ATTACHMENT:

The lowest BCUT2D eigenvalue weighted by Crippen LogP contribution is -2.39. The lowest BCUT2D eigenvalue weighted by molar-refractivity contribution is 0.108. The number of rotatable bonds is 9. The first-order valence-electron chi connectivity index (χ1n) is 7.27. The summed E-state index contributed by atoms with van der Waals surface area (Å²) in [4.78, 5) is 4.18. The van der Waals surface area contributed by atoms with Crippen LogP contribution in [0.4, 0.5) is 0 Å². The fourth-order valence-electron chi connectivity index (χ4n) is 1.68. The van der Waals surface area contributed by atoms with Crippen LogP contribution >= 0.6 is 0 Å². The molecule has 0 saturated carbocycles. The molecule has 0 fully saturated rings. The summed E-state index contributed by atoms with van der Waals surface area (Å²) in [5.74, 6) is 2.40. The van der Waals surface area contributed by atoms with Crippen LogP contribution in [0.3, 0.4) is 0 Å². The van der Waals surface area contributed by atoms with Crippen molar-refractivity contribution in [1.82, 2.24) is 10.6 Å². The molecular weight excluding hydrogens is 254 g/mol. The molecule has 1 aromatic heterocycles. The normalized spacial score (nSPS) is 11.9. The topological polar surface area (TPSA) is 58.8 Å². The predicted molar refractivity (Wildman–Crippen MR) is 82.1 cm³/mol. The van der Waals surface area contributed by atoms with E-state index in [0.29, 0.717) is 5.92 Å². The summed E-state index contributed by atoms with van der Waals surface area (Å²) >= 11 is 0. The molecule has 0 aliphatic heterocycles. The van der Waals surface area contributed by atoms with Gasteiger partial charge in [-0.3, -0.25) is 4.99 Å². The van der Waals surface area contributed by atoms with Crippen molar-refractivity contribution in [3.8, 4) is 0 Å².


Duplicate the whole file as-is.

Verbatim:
The lowest BCUT2D eigenvalue weighted by Crippen LogP contribution is -2.39. The lowest BCUT2D eigenvalue weighted by molar-refractivity contribution is 0.108. The number of rotatable bonds is 9. The first-order valence-electron chi connectivity index (χ1n) is 7.27. The summed E-state index contributed by atoms with van der Waals surface area (Å²) in [4.78, 5) is 4.18. The van der Waals surface area contributed by atoms with Crippen LogP contribution in [0.4, 0.5) is 0 Å². The fourth-order valence-electron chi connectivity index (χ4n) is 1.68. The van der Waals surface area contributed by atoms with Crippen LogP contribution >= 0.6 is 0 Å². The molecule has 0 saturated carbocycles. The molecule has 0 fully saturated rings. The summed E-state index contributed by atoms with van der Waals surface area (Å²) in [5.74, 6) is 2.40. The van der Waals surface area contributed by atoms with Crippen LogP contribution in [0.3, 0.4) is 0 Å². The van der Waals surface area contributed by atoms with Crippen molar-refractivity contribution in [1.82, 2.24) is 10.6 Å². The molecular weight excluding hydrogens is 254 g/mol. The molecule has 1 aromatic heterocycles. The normalized spacial score (nSPS) is 11.9. The topological polar surface area (TPSA) is 58.8 Å². The predicted molar refractivity (Wildman–Crippen MR) is 82.1 cm³/mol. The van der Waals surface area contributed by atoms with E-state index in [0.29, 0.717) is 5.92 Å². The summed E-state index contributed by atoms with van der Waals surface area (Å²) >= 11 is 0. The molecule has 0 aliphatic heterocycles. The van der Waals surface area contributed by atoms with Gasteiger partial charge in [-0.3, -0.25) is 4.99 Å². The van der Waals surface area contributed by atoms with Crippen molar-refractivity contribution in [3.8, 4) is 0 Å².